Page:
Natural Tendencies; Get in the Garden!
Grow a Garden. Stronger Together
Green sprouts and pastel petals: Nature appreciation can help us through this closed-in time. Spring and summer find the Port Arthur area awash in blooms from bluebonnets at Museum of the Gulf Coast to the lotus and citrus blossoms at the Buu Mon Buddhist Temple in Port Arthur.
Since we’re appreciating things from home now, start right in the back yard by noticing what’s already growing there and cultivating new growth. Veteran gardeners have already seized upon this time to get gardens spruced up, flowers and vegetables planted, etc., said Micah Katharine Leigh, a Jefferson County Master Gardener.
New to the Garden?
“If you are new to gardening, now is a perfect time to start,” Leigh said, and urged grabbing a mask to assemble essentials. For smaller areas, use containers and some good potting soil.
“If you want to start an area in your yard, make sure it gets at least 6 hours of sun each day, then clean out any grass or weeds before you plant.”
Herbs & Flowers
Want to get the kids involved? Try growing a “pizza garden” of oregano, basil and chives to flavor your homemade Italian dinners?
“Herbs and flowers are good for containers. You can buy transplants or start your own from seed,” Leigh said. “Make sure to see how big the plant will be at maturity and pair up with a container accordingly. You don’t want a 10- inch pot if your plant will reach 3 feet tall.”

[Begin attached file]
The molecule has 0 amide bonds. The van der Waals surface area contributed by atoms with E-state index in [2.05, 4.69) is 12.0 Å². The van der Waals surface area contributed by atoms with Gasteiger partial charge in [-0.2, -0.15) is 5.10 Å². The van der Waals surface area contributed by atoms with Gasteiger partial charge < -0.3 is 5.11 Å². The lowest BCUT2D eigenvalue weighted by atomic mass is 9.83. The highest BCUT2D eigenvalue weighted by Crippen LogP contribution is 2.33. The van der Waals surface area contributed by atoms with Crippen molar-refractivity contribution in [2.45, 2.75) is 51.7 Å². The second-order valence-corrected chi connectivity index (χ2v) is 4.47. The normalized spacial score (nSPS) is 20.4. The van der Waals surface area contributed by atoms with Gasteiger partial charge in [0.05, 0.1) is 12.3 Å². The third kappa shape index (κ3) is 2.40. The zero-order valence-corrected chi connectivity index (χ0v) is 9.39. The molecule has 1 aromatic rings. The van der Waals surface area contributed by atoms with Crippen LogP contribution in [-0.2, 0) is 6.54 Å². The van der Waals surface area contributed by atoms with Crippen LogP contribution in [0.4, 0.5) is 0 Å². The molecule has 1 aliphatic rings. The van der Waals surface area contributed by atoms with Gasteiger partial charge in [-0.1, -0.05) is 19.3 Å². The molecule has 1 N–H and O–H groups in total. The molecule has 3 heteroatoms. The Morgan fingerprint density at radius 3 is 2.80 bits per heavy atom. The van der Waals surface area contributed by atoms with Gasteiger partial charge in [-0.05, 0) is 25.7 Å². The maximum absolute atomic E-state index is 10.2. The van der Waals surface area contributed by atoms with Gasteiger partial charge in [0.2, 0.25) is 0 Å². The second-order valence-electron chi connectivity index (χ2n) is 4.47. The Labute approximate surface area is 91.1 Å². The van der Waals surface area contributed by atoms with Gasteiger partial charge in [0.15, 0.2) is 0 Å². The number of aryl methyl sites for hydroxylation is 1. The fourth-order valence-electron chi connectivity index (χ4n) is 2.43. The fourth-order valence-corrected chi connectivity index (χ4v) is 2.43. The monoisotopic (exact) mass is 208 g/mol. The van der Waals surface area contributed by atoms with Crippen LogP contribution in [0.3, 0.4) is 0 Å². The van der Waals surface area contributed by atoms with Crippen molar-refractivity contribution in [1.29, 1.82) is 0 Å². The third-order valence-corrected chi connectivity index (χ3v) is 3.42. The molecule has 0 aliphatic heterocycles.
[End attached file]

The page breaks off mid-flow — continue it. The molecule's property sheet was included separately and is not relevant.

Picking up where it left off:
“When you are choosing a plant, notice where it is at the store. Shade plants will be in a covered area. Sun lovers will be out in full sun,” Leigh said.
Experiment, and Have Fun!
“I want to emphasize to beginners that this is a time to experiment. Don’t stress over the end result. We have enough to stress over right now. Gardening should be fun! If your flowers bloom, hurray! If they don’t, so what? At least you were outside doing something to clear your mind, right? Be gentle with yourself. There is no such thing as a green or brown thumb. It’s all about education. Read up on what grows and give it a try while you have this time, Leigh said.
For the Birds
Want to attract tiny, flighty hummingbirds? Jana Whittle of Golden Triangle Audubon Society says most of the plants in her yard are designed to attract those little beauties. Mexican Cuphea, Purple Porterweed, Red Shrimp Plant, Turk’s Cap and Bottle Brush are some showy bloomers as colorful as the hummers who come to feed.
Don’t you love these names? Whittle has also planted Candy Corn Cuphea, Big Mama’s Turk’s Cap, Shumani, Orange Abutilon, American Beautyberry and Hamelia Pattens.
“We also have a mulberry tree and an oak in the front. hummers in the fall are attracted to the bugs that go to where the acorns are attached to the oak trees,” she said. “Other plants are red petunias, all salvias and even petunias.”
Water plants in the morning. Night watering causes leaves to stay wet too long and cause mildew and disease, Master Gardener Melissa Starr says. Also, plant potatoes, tomatoes and peppers in different places every year.
Remember Valentine’s Day, Mother’s Day and Father’s Day as dates to fertilize trees, Master Gardener, Eileen Slater, says. Gardens are for all to enjoy, except maybe worms and snails. spread crushed eggshells around plants to keep them away.
Keep things growing and enjoy our great outdoors.